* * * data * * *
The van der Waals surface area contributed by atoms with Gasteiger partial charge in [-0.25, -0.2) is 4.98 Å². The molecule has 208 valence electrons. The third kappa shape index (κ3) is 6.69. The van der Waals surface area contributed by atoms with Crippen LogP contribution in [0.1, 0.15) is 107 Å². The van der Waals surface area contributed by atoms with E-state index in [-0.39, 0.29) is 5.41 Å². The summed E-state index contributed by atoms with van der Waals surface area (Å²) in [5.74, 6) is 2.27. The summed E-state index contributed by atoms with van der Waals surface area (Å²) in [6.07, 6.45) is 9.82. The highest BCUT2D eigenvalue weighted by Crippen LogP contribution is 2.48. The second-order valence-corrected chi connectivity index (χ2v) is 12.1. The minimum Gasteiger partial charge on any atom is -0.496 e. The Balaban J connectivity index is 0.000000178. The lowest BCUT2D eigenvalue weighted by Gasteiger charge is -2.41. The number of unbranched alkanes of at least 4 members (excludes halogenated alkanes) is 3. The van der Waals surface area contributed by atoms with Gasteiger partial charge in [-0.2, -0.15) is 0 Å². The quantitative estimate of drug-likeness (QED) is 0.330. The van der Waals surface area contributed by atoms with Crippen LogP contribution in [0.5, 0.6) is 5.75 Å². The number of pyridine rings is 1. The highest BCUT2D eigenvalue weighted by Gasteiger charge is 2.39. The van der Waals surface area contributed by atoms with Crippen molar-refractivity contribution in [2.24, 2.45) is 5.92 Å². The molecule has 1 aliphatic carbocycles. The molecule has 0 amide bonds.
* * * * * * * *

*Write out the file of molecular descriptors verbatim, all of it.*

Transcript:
The van der Waals surface area contributed by atoms with Gasteiger partial charge in [-0.25, -0.2) is 4.98 Å². The molecule has 208 valence electrons. The third kappa shape index (κ3) is 6.69. The van der Waals surface area contributed by atoms with Crippen LogP contribution in [0.1, 0.15) is 107 Å². The van der Waals surface area contributed by atoms with E-state index in [-0.39, 0.29) is 5.41 Å². The summed E-state index contributed by atoms with van der Waals surface area (Å²) in [5.74, 6) is 2.27. The summed E-state index contributed by atoms with van der Waals surface area (Å²) in [6.07, 6.45) is 9.82. The highest BCUT2D eigenvalue weighted by Crippen LogP contribution is 2.48. The second-order valence-corrected chi connectivity index (χ2v) is 12.1. The minimum Gasteiger partial charge on any atom is -0.496 e. The Balaban J connectivity index is 0.000000178. The lowest BCUT2D eigenvalue weighted by Gasteiger charge is -2.41. The number of unbranched alkanes of at least 4 members (excludes halogenated alkanes) is 3. The van der Waals surface area contributed by atoms with Gasteiger partial charge in [-0.2, -0.15) is 0 Å². The quantitative estimate of drug-likeness (QED) is 0.330. The van der Waals surface area contributed by atoms with Crippen LogP contribution in [0.5, 0.6) is 5.75 Å². The number of pyridine rings is 1. The highest BCUT2D eigenvalue weighted by Gasteiger charge is 2.39. The van der Waals surface area contributed by atoms with Crippen molar-refractivity contribution in [2.24, 2.45) is 5.92 Å². The molecule has 1 aliphatic carbocycles. The molecule has 0 amide bonds.